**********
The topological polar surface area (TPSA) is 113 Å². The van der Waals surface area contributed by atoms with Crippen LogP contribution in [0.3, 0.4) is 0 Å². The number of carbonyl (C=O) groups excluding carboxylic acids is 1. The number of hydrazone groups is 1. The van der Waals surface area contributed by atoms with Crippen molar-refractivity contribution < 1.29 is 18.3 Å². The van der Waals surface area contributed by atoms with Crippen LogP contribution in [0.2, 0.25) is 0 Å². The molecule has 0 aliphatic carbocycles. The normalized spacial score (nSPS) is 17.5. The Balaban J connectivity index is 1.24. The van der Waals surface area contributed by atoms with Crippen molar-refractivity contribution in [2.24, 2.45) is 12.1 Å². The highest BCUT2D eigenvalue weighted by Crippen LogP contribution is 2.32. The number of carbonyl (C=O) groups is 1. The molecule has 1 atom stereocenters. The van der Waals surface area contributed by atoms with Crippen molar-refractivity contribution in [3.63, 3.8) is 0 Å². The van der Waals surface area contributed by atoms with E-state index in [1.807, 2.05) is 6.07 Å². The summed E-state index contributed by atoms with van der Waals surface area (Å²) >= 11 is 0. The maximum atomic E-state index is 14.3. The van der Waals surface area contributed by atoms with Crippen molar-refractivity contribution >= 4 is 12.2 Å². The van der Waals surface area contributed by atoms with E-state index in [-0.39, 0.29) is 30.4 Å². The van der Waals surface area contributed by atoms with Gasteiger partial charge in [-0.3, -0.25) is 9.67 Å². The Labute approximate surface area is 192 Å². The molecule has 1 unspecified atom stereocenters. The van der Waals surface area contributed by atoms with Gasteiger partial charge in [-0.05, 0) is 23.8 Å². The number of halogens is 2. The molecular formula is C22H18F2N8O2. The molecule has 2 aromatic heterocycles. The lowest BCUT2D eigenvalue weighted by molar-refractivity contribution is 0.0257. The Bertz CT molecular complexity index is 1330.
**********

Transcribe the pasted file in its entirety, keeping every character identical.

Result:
The topological polar surface area (TPSA) is 113 Å². The van der Waals surface area contributed by atoms with Crippen LogP contribution in [0.3, 0.4) is 0 Å². The number of carbonyl (C=O) groups excluding carboxylic acids is 1. The number of hydrazone groups is 1. The van der Waals surface area contributed by atoms with Crippen molar-refractivity contribution < 1.29 is 18.3 Å². The van der Waals surface area contributed by atoms with Crippen LogP contribution in [0.2, 0.25) is 0 Å². The molecule has 0 aliphatic carbocycles. The normalized spacial score (nSPS) is 17.5. The Balaban J connectivity index is 1.24. The van der Waals surface area contributed by atoms with Crippen molar-refractivity contribution in [2.24, 2.45) is 12.1 Å². The highest BCUT2D eigenvalue weighted by Crippen LogP contribution is 2.32. The number of carbonyl (C=O) groups is 1. The molecule has 1 atom stereocenters. The van der Waals surface area contributed by atoms with Crippen molar-refractivity contribution in [3.63, 3.8) is 0 Å². The van der Waals surface area contributed by atoms with E-state index in [1.807, 2.05) is 6.07 Å². The summed E-state index contributed by atoms with van der Waals surface area (Å²) >= 11 is 0. The maximum atomic E-state index is 14.3. The van der Waals surface area contributed by atoms with Crippen molar-refractivity contribution >= 4 is 12.2 Å². The van der Waals surface area contributed by atoms with E-state index in [-0.39, 0.29) is 30.4 Å². The van der Waals surface area contributed by atoms with Gasteiger partial charge in [-0.3, -0.25) is 9.67 Å². The Labute approximate surface area is 192 Å². The molecule has 1 unspecified atom stereocenters. The van der Waals surface area contributed by atoms with Gasteiger partial charge in [-0.05, 0) is 23.8 Å². The number of halogens is 2. The molecular formula is C22H18F2N8O2. The molecule has 2 aromatic heterocycles. The lowest BCUT2D eigenvalue weighted by molar-refractivity contribution is 0.0257. The Bertz CT molecular complexity index is 1330.